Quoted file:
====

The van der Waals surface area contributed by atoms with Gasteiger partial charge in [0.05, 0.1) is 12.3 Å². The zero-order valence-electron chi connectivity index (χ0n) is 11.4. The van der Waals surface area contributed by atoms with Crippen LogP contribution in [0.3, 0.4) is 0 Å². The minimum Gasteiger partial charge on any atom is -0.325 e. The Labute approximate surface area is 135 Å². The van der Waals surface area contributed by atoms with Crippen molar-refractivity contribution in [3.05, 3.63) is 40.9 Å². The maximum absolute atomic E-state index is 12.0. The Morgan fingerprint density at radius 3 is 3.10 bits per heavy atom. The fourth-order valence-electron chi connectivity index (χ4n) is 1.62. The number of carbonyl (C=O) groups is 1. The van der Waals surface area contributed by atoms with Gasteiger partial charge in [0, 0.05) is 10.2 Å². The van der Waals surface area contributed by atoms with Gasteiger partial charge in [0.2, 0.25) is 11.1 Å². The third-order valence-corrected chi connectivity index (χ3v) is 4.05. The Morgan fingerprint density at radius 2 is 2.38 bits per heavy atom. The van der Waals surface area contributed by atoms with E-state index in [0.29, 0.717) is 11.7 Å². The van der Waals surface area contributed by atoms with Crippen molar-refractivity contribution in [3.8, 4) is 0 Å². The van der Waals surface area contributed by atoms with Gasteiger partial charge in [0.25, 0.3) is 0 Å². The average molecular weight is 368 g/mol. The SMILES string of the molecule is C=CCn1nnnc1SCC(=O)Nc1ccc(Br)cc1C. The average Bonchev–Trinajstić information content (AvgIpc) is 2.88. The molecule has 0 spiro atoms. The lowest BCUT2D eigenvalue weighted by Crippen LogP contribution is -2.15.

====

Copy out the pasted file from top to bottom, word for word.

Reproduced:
The van der Waals surface area contributed by atoms with Gasteiger partial charge in [0.05, 0.1) is 12.3 Å². The zero-order valence-electron chi connectivity index (χ0n) is 11.4. The van der Waals surface area contributed by atoms with Crippen LogP contribution in [0.3, 0.4) is 0 Å². The minimum Gasteiger partial charge on any atom is -0.325 e. The Labute approximate surface area is 135 Å². The van der Waals surface area contributed by atoms with Crippen molar-refractivity contribution in [3.05, 3.63) is 40.9 Å². The maximum absolute atomic E-state index is 12.0. The Morgan fingerprint density at radius 3 is 3.10 bits per heavy atom. The fourth-order valence-electron chi connectivity index (χ4n) is 1.62. The number of carbonyl (C=O) groups is 1. The van der Waals surface area contributed by atoms with Gasteiger partial charge in [0, 0.05) is 10.2 Å². The van der Waals surface area contributed by atoms with Gasteiger partial charge in [0.2, 0.25) is 11.1 Å². The third-order valence-corrected chi connectivity index (χ3v) is 4.05. The Morgan fingerprint density at radius 2 is 2.38 bits per heavy atom. The van der Waals surface area contributed by atoms with E-state index in [0.29, 0.717) is 11.7 Å². The van der Waals surface area contributed by atoms with Crippen molar-refractivity contribution in [3.8, 4) is 0 Å². The van der Waals surface area contributed by atoms with Gasteiger partial charge in [0.25, 0.3) is 0 Å². The average molecular weight is 368 g/mol. The SMILES string of the molecule is C=CCn1nnnc1SCC(=O)Nc1ccc(Br)cc1C. The average Bonchev–Trinajstić information content (AvgIpc) is 2.88. The molecule has 0 spiro atoms. The lowest BCUT2D eigenvalue weighted by Crippen LogP contribution is -2.15.